I have one child who went through a rather long phase of having little impulse-control (that's why I mentioned that second possibility for why that mother may have felt a need to intervene -- but it still makes no sense that she wouldn't have just been right there with her children, if she thought one of them might get violent with your daughter).

Now that my children have developed enough self-control and communication skill that I can sit off to the side and trust that they won't fly off-the-handle at some unsuspecting toddler that walks up and snatches their toy --

I just watch and see how my child reacts. And I'm pleased that both my girls are now pretty sweet and tolerant toward smaller children. If my child is not upset about letting the little one have a turn with the toy (and the other mother hasn't noticed and intervened), then I see it as a positive thing that my child is learning to be understanding and to make allowances for babies.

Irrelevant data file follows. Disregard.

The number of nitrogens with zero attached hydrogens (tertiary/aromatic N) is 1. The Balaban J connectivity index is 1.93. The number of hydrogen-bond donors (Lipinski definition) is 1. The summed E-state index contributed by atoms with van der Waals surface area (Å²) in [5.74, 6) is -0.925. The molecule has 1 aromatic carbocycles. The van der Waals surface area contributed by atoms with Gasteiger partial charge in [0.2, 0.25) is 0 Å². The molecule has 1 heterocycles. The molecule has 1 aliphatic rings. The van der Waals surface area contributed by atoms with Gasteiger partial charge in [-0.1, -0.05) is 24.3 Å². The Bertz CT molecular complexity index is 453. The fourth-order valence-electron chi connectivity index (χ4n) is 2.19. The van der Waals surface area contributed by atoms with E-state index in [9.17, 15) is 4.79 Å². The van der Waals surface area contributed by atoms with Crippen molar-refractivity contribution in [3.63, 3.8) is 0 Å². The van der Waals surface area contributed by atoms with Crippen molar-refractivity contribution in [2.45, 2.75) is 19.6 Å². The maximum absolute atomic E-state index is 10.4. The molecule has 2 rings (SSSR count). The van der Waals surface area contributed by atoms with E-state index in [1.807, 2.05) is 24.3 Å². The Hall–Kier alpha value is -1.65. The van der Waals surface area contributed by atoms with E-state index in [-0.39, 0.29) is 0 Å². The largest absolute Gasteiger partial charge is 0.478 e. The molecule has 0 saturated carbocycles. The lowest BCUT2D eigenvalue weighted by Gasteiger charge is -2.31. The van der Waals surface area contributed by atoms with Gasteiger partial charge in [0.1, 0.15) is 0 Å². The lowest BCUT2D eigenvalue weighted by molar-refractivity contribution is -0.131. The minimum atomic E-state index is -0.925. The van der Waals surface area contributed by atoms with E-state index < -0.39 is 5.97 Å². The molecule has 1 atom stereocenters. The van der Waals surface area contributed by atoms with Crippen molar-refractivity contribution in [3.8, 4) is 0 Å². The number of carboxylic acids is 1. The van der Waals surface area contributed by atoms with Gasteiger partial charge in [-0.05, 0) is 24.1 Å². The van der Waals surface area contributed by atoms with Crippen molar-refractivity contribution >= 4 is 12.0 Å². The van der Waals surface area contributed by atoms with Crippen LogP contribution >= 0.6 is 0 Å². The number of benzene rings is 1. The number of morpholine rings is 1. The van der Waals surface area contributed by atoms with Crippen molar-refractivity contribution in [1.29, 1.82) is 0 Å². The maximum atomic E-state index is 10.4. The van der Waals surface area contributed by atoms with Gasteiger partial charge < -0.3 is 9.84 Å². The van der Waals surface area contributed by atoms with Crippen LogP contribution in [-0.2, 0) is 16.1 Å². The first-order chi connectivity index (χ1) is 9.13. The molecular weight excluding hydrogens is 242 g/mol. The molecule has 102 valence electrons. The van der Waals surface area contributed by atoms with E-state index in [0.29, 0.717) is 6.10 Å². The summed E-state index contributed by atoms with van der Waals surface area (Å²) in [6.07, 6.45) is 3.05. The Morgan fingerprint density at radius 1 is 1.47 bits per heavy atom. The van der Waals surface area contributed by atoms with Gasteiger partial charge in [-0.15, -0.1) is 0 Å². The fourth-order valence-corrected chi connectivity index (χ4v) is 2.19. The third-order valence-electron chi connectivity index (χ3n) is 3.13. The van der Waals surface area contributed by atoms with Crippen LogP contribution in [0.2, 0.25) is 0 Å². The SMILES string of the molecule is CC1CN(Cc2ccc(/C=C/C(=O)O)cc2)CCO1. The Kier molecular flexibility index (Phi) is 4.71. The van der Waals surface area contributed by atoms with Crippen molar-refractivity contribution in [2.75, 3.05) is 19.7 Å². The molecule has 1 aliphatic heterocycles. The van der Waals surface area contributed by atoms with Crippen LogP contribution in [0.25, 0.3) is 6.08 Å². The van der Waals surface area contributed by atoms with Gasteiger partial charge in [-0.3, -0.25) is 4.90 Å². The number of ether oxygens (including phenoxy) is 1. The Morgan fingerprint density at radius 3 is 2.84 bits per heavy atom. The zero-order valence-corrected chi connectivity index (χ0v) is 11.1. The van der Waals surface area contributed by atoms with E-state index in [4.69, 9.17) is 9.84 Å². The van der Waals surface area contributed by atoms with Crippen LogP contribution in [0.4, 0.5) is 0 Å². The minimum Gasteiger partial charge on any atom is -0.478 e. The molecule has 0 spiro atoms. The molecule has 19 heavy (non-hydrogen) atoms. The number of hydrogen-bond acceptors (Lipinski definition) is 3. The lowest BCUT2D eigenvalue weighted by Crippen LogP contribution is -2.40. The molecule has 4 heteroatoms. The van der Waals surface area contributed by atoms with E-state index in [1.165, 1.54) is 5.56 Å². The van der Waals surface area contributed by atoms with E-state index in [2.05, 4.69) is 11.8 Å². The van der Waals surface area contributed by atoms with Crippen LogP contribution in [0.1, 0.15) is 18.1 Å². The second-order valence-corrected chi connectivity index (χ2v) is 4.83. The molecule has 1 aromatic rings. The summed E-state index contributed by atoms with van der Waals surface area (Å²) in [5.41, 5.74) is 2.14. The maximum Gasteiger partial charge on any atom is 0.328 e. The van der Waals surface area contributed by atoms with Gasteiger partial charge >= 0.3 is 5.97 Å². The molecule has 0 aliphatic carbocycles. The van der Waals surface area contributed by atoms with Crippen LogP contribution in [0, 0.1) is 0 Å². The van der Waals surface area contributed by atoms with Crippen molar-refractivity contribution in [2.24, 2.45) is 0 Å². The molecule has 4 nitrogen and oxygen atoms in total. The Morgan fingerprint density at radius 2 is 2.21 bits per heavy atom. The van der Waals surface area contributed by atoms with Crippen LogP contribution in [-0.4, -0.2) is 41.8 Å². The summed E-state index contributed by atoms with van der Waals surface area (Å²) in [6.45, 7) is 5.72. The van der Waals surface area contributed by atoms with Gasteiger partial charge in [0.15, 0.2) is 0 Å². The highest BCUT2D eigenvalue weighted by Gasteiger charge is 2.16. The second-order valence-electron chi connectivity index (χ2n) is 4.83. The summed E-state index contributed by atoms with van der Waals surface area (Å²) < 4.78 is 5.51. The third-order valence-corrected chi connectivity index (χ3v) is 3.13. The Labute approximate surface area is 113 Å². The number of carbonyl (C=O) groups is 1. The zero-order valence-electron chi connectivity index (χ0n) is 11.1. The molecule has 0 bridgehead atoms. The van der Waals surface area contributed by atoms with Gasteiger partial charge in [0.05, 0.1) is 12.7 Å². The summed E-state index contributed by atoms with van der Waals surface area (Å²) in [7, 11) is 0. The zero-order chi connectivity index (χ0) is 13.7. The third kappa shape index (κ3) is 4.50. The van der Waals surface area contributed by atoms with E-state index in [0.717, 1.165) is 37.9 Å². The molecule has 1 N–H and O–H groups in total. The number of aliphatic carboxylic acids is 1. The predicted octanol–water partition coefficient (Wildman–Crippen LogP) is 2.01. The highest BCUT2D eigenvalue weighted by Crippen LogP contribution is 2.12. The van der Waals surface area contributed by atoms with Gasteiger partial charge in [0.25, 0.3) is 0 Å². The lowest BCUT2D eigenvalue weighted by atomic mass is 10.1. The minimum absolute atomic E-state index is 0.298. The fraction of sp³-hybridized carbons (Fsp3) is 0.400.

Now, if my child is upset and the other mother hasn't said anything to her baby, then I will go up and gently say, My daughter was playing with this -- can she have it back and you can have a turn next? And usually by this point the other mom has noticed and will back me up. If she didn't, I wouldn't, like, snatch the toy from the other child's hand or make a big deal, though.

With the large toy that had room for others, I found myself wondering if the older boy was following his mama's example of "teaching" your dd by telling her no. I would probably feel annoyed -- but I think I would redirect my own child to something else.